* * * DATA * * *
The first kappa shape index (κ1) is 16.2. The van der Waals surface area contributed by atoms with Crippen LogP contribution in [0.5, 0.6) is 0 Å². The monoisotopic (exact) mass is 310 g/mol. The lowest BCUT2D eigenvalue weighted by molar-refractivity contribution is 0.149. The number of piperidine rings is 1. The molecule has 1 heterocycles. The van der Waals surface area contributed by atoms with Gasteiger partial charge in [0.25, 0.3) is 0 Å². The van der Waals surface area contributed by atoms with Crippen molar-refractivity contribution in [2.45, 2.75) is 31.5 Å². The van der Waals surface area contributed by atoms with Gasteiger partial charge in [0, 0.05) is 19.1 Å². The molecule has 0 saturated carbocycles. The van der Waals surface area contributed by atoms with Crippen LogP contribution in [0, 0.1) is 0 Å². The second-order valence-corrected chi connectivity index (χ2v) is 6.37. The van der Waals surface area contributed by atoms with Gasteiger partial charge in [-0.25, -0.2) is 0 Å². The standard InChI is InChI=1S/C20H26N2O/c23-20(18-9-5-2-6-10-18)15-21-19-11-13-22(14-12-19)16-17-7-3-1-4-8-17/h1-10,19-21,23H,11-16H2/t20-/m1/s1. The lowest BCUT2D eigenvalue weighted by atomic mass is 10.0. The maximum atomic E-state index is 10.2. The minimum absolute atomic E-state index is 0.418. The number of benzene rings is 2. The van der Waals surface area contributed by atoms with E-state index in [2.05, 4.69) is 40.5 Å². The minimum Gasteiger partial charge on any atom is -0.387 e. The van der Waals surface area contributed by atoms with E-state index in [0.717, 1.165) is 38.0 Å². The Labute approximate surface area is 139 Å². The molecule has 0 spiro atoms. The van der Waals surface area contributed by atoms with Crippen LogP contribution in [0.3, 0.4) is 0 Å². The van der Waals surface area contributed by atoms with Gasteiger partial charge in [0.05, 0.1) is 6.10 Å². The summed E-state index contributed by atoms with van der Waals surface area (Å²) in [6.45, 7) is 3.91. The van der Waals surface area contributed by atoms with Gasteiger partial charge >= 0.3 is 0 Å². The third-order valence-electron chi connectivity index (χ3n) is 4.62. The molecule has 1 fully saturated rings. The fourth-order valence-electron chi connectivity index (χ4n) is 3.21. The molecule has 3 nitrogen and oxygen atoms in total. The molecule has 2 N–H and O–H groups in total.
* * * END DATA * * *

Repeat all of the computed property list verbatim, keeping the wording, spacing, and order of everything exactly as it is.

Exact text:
The first kappa shape index (κ1) is 16.2. The van der Waals surface area contributed by atoms with Crippen LogP contribution in [0.5, 0.6) is 0 Å². The monoisotopic (exact) mass is 310 g/mol. The lowest BCUT2D eigenvalue weighted by molar-refractivity contribution is 0.149. The number of piperidine rings is 1. The molecule has 1 heterocycles. The van der Waals surface area contributed by atoms with Gasteiger partial charge in [0.25, 0.3) is 0 Å². The van der Waals surface area contributed by atoms with Crippen molar-refractivity contribution in [2.45, 2.75) is 31.5 Å². The van der Waals surface area contributed by atoms with Gasteiger partial charge in [0, 0.05) is 19.1 Å². The molecule has 0 saturated carbocycles. The van der Waals surface area contributed by atoms with Crippen LogP contribution in [0, 0.1) is 0 Å². The second-order valence-corrected chi connectivity index (χ2v) is 6.37. The van der Waals surface area contributed by atoms with Gasteiger partial charge in [-0.25, -0.2) is 0 Å². The standard InChI is InChI=1S/C20H26N2O/c23-20(18-9-5-2-6-10-18)15-21-19-11-13-22(14-12-19)16-17-7-3-1-4-8-17/h1-10,19-21,23H,11-16H2/t20-/m1/s1. The lowest BCUT2D eigenvalue weighted by atomic mass is 10.0. The maximum atomic E-state index is 10.2. The minimum absolute atomic E-state index is 0.418. The number of benzene rings is 2. The van der Waals surface area contributed by atoms with E-state index in [2.05, 4.69) is 40.5 Å². The minimum Gasteiger partial charge on any atom is -0.387 e. The van der Waals surface area contributed by atoms with E-state index in [0.717, 1.165) is 38.0 Å². The Labute approximate surface area is 139 Å². The molecule has 0 spiro atoms. The van der Waals surface area contributed by atoms with Crippen LogP contribution in [0.3, 0.4) is 0 Å². The van der Waals surface area contributed by atoms with Gasteiger partial charge in [0.05, 0.1) is 6.10 Å². The summed E-state index contributed by atoms with van der Waals surface area (Å²) in [6.45, 7) is 3.91. The van der Waals surface area contributed by atoms with Gasteiger partial charge >= 0.3 is 0 Å². The third-order valence-electron chi connectivity index (χ3n) is 4.62. The molecule has 1 fully saturated rings. The fourth-order valence-electron chi connectivity index (χ4n) is 3.21. The molecule has 3 nitrogen and oxygen atoms in total. The molecule has 2 N–H and O–H groups in total.